In this ascent..., all lights are shadows in comparison with the last light. The treasuries into which the great contemplative's gaze searches are forever inexhaustible; and eternity promises to their ever-renewed joy fresh springs that will never be exhausted.

We thank thee, Father, that thou hast hidden these things from the tenured and revealed them to the humble Raccoon! 

Monday, February 01, 2021

Deformations of History and the Horizons of Stupid

No, I am not referring to "Black History Month," although then again I suppose I could be. We'll see. Rather, that's the title of the next chapter of the book with which we've been dialoguing, Transcendence and History (linked in the sidebar).

It's an IQ test: if a black person isn't insulted -- mortified, even -- by Black History Month, he has failed the test. If the credentialed idiots who came up with the idea actually cared about blacks -- or whites, for that matter -- they'd assign the collected works of Thomas Sowell and be done with it. 

Imagine the mind of the person who thinks the purpose of history is to provide psychotherapy and raise the "self esteem" of this or that race or ethnicity or sexual deviancy. You can't. Eight year olds, dude. No, not even. 

I can't continue without squeezing in a comment I read at American Digest this morning, since it adds an exclamation point to yesterday's post. The commenter -- Casey -- quotes a passage from That Hideous Strength, by C.S. Lewis:


“Why you fool, it’s the educated reader who CAN be gulled. All our difficulty comes with the others. When did you meet a workman who believes the papers? He takes it for granted that they’re all propaganda and skips the leading articles.... He is our problem. We have to recondition him. But the educated public, the people who read the high-brow weeklies, don’t need reconditioning. They’re all right already. They’ll believe anything.”

Anything: Russia hoax, the Nazis are Fine People hoax, the Trump provoked an insurrection or coup or something hoax, the "white supremacy" hoax, et al. 

Casey adds that "Elsewhere Lewis said effectively that education without values just makes man a more clever sort of devil."

A bold statement. Is it true? Yes, but only for important subjects. 

Speaking of which, I've been meaning to write a post on the subject of "intellectual sin," which is the worst kind of sin, or at least the first kind, since thought is prior to deed. Maybe I'll psircle back to that later. 

Eh. There's not much in this chapter I really need to discuss. Which is convenient, since yesterday I read the best essay ever, compared to which all other essays are number two or lower. It's called The Intellectual Chiaroscuro, from the book The Sense of Mystery, by Reginald Garrigou-Lagrange (also in the side bar, and it's a two-think minimum). 

Chiaroscuro. Where have we heard this before? Yes, it characterizes what Joyce was attempting in Finnegans Wake, i.e., clearobscuro writing. We touched on it in a post last November 16.

I'll just extract some highlights from Fr. G-L's essay, and add my comments if necessary.

One of the most striking aspects in the study of the great problems of philosophy and theology is the union of light (indeed, sometimes a dazzling light) and a profound obscurity.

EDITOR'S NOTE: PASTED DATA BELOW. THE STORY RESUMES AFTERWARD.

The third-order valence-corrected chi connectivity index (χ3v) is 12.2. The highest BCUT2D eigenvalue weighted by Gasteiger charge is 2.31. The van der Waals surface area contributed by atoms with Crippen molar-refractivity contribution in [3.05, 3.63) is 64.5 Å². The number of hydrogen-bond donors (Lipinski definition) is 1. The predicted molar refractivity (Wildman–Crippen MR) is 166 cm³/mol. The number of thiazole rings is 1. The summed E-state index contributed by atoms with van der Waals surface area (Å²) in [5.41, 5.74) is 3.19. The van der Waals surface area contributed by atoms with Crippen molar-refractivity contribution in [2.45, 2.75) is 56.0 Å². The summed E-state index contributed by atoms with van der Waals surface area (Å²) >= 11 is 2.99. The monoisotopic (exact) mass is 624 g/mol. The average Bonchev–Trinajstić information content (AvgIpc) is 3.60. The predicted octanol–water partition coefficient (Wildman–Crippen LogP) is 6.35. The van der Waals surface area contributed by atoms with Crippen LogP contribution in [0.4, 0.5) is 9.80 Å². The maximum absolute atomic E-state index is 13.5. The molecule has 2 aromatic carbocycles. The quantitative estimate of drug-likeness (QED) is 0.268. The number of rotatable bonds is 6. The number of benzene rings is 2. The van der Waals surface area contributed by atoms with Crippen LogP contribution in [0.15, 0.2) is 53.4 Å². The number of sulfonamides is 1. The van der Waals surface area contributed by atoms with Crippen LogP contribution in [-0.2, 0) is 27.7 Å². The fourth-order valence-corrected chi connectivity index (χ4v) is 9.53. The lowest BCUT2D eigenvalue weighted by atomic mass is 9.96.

We know about the light. What's with the obscurity? Is it just a privation? Or might it be the very opposite, only good and hard, i.e., TOO MUCH LIGHT?

The sense of mystery could not be lacking in the great Doctors of the Church, for it is the proper characteristic of superior intellects. 

So our "sense of mystery" must be ordered to this Great Obscurity. Conversely, "The mediocre man.... substitutes convention for reality." He "condemns that which escapes the denominations and categories he knows," and "has a dread for that which astonishes [?!], never approaching the terrible mystery of life [bʘʘ!]."

Here's the interesting part, and it goes to what we've been saying about living in that web anchored by immanence at one end and transcendence at the other, both of which are mysteries.  Here again, your typical tenured mediocretin doesn't regard matter as particularly mysterious, when in fact, it is in a way even more mysterious than God, or at least less clearobscuro. 

On the one hand, there is the kind of "obscurity from below...." It comes from blind matter, for matter, in a sense, is repugnant to intelligibility, which is obtained by abstraction from matter.

Of matter itself, our knowledge approaches nothing. Rather, abstraction is the means by which we know it in a secondary sense. I may not have expressed that in a fully kosher manner, but you get the geist of it. Prime matter is unspecified "pure potency," which is just this side of nonbeing.

But there is also an "obscurity from on high" at the other end of the Web. Thus,

As the matter from which we abstract the intelligible is (in a way) below the limits of intelligibility, the intimate life of God is above the limits of intelligibility that is naturally accessible to us.

Perhaps a visual aid will enhance your experience of this flight of funcy. Have you ever been on a mountain, higher than the clouds, which appear like an eyewitless foggus of pure white? That's our well-lit world of intelligibility from matter, while matter itself is ultimately hidden beneath the cloud below.

Now, have you ever sat or skied on a mountain, the top of which was obscured by clouds? Of course you have. Same deal, only opposite, so

Let us not confuse the obscurity that dominates the frontiers of intelligibility from on high with that which is beneath them.